Much has been written during the last ten to twenty years on that remarkable phase in the history of Egyptian religion and art, which is so closely associated with the name of Amenophis IV, and for which many

scholars are inclined to regard the king's own personality and teaching as largely responsible. No one, however, has hitherto attempted to reduce to a coherent whole the numerous scraps of information as to the procedure followed at the celebration of the liturgy in the temples of the Aton at El-Amarna, information that be found scattered about the text and plates of the six volumes of N. de Garis Davies' great work, The Rock Tombs of ElAmarna, and on the pages of other works dealing with the art and religion of the El-Amarna period. To do this is the aim of the present article, which the writer hopes will

prove to be a useful, if but small, contribution to the study of one aspect of a wide and very important question.

Before attempting to discuss the various ceremonies composing the Aton-temple liturgy, it will be as well perhaps, for the benefit of those especially who are not familiar with what has already been written about them, to give some description of the buildings in which that liturgy was celebrated.

The temple-precincts (1) of the Aton at El-Amarna

(1) For the various representations of the temple and for a full discussion of the problems which they raise see Davies, Rock Tombs of El



were divided into two enclosures, the front one being larger than the hinder. Either enclosure contained a sacred edifice, that in the larger enclosure being the main temple, and that in the smaller what was possibly regarded as the more sacred temple (see figs. 1, 2). This is suggested by the fact that 'Õkhnaton ! and his family were in a special sense the chief ofliciants at the services performed in the sanctuary of the smaller temple, while, in addition, the colonnade outside the entrance to the sanctuary of that temple (later surrounding the great court through which the sanctuary was approached) was devoted to the cult of the royal statues (see below p. 510 f.).

An imposing gateway admitted to the outer court containing the main temple. In this court in addition to other buildings – no doubt the residences of the temple officials - was situated, to the left of the entrance, the yard where the victims were slaughtered. In representations of this yard (see fig. 5) 2 we are shewn, besides the carcas of a victim, the tethering stones to which the cattle were fastened for slaughter. Å somewhat similar appliance for fastening down a victim is to be seen in the tombchapel of Pepi‘onkh the Middle at Meir. It stands close to the mouth of the burial pit, and beside it is a basin for catching the victim's blood. Both basin and tethering stone are cut out of the living rock.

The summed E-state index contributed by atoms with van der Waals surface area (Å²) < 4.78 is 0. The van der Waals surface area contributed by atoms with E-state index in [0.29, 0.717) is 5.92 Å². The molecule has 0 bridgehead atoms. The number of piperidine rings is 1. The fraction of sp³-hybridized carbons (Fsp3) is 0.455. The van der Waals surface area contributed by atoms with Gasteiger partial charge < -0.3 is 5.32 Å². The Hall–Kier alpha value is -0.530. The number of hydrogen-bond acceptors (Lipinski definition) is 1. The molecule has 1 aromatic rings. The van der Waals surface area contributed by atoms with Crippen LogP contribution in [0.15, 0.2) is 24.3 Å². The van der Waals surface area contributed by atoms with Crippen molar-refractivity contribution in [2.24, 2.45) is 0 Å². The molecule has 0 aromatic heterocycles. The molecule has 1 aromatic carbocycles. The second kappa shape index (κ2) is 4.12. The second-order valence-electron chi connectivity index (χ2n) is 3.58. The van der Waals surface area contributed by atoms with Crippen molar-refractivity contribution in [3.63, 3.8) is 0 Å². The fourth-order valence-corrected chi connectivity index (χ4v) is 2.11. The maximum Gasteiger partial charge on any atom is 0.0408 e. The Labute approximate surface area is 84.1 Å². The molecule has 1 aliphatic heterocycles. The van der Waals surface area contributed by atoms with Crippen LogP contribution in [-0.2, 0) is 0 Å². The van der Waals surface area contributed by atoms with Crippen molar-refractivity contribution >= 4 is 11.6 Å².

The main temple was entered through a great pylon, the towers of which were adorned with ten beflagged masts considerably taller than the towers themselves (see fig. 5) 3). Along the facade of the temple (“), on either side of the pylon, extended a portico of sixteen columns,

pl. XX.

Amarna, I, pls. XA, XI f., XXV-XXVIII, XXXII; II, pls. XVIII f., p. 20 ff.; III, pls. VIII-XI, XXX, p. 19 ff.; IV. pls. V-VII, XVIII, XX; VI,

(1) For this vocalisation see C. Möller, Zeitschrift für ägyptische Sprache, 56, p. 101.

(? Also Davies, op. cit., I, pls. XI f., XXVII, XXXIII; II, pl. XVIII; III, pl. XXX; VI, pl. XX.


{") Also ibid., I, pl. XII; IV, pl. XX. (6) Ibid., II,



p. 22.

eight in a line and two deep. This colonnade, with the pylon towers and beslagged masts rising above it, must have provided a very effective frontage.

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1. — The smaller temple according to a relief in the tomb-chapel of Merirē'.

(After Davies, Rock Tombs of El-Amarna, I, pl. XXXIII.) Fig.

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Behind the pylon lay the great court containing a number of small chapels or shrines and also the high altar (see fig. 6), the latter constructed of masonry and

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